Dozens seek BLM post
The Bureau of Land Management has received at least 24 applications from people interested in being the next manager of the agency’s Glenwood Springs Field Office.
Announcement of the position vacancy was made July 3, and applications will be taken until Aug. 5.
The opening was created following the resignation of Anne Huebner, who had served in the position for two years. She said she left because of a climate of “dysfunctional” politics at the state and federal levels, and concerns arising from the new national energy policy’s impact on BLM oversight of local oil and gas drilling.
Barb Perkins, a spokesperson for the state BLM office, said the vacancy is open to applicants both inside and outside of government. She said this has been more frequently the case in the last two or three years.
However, while a new hiree can make up for a lack of background in natural resource management through schooling, that “could be more difficult at this level,” she said.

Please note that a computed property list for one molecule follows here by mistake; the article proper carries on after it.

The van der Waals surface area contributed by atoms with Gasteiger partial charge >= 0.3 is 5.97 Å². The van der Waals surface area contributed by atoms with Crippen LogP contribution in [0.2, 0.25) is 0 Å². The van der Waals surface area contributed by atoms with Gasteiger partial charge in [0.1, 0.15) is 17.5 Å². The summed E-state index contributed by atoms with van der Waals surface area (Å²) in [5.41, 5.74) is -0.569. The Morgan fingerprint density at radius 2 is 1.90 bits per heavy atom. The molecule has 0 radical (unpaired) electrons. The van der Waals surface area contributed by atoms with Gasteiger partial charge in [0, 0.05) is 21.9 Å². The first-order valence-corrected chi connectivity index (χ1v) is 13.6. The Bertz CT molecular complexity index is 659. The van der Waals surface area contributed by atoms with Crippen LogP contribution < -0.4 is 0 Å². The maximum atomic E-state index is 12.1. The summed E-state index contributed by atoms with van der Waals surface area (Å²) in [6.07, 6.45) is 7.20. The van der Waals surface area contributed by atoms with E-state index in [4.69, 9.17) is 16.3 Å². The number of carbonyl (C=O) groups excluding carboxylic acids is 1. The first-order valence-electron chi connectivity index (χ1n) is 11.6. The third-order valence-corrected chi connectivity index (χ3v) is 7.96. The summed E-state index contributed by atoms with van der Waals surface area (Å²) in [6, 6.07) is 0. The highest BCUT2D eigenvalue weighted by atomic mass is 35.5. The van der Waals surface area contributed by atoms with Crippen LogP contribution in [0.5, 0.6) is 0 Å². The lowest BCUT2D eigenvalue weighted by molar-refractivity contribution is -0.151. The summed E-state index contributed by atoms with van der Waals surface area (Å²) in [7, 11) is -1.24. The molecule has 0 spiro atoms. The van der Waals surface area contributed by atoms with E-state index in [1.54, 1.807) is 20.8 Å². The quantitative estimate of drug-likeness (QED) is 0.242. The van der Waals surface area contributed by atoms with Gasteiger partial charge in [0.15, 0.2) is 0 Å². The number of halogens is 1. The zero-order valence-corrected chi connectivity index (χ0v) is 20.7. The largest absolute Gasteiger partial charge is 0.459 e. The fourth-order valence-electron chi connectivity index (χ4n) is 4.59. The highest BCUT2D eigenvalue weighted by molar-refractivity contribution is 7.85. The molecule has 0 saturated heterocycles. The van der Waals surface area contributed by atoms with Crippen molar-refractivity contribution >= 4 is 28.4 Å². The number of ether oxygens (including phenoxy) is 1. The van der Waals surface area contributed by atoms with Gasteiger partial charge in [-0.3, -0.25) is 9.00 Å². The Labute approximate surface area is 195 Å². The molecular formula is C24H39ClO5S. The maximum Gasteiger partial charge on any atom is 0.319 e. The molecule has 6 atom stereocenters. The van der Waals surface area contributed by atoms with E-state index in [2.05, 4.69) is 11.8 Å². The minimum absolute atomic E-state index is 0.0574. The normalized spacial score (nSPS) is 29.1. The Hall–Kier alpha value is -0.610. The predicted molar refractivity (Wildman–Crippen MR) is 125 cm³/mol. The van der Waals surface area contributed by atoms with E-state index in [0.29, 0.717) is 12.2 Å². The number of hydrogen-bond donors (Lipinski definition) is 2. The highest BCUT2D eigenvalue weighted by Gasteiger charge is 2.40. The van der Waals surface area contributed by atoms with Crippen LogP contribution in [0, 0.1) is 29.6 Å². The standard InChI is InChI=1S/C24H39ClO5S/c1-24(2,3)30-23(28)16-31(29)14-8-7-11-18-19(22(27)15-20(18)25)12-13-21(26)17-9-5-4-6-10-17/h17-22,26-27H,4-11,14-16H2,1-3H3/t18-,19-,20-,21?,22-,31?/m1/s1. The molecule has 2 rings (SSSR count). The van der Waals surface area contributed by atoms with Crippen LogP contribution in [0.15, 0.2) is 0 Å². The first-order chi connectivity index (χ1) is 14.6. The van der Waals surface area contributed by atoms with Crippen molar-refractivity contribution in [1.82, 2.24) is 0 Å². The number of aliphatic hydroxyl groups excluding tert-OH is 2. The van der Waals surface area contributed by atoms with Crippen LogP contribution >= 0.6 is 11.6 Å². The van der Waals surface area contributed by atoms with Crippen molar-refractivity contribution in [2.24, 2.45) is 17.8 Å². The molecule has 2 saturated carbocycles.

The Glenwood BLM manager oversees 566,000 acres of land in an area bordered roughly by Rio Blanco to the north, McCoy to the east, Aspen to the south and DeBeque to the west.
Huebner came to the position after previously working as a district ranger in Eagle for the White River National Forest. Perkins said such an interagency hire isn’t all that unusual.
“The Forest Service and BLM have similar missions and actually the jobs fit pretty close to each other,” she said.
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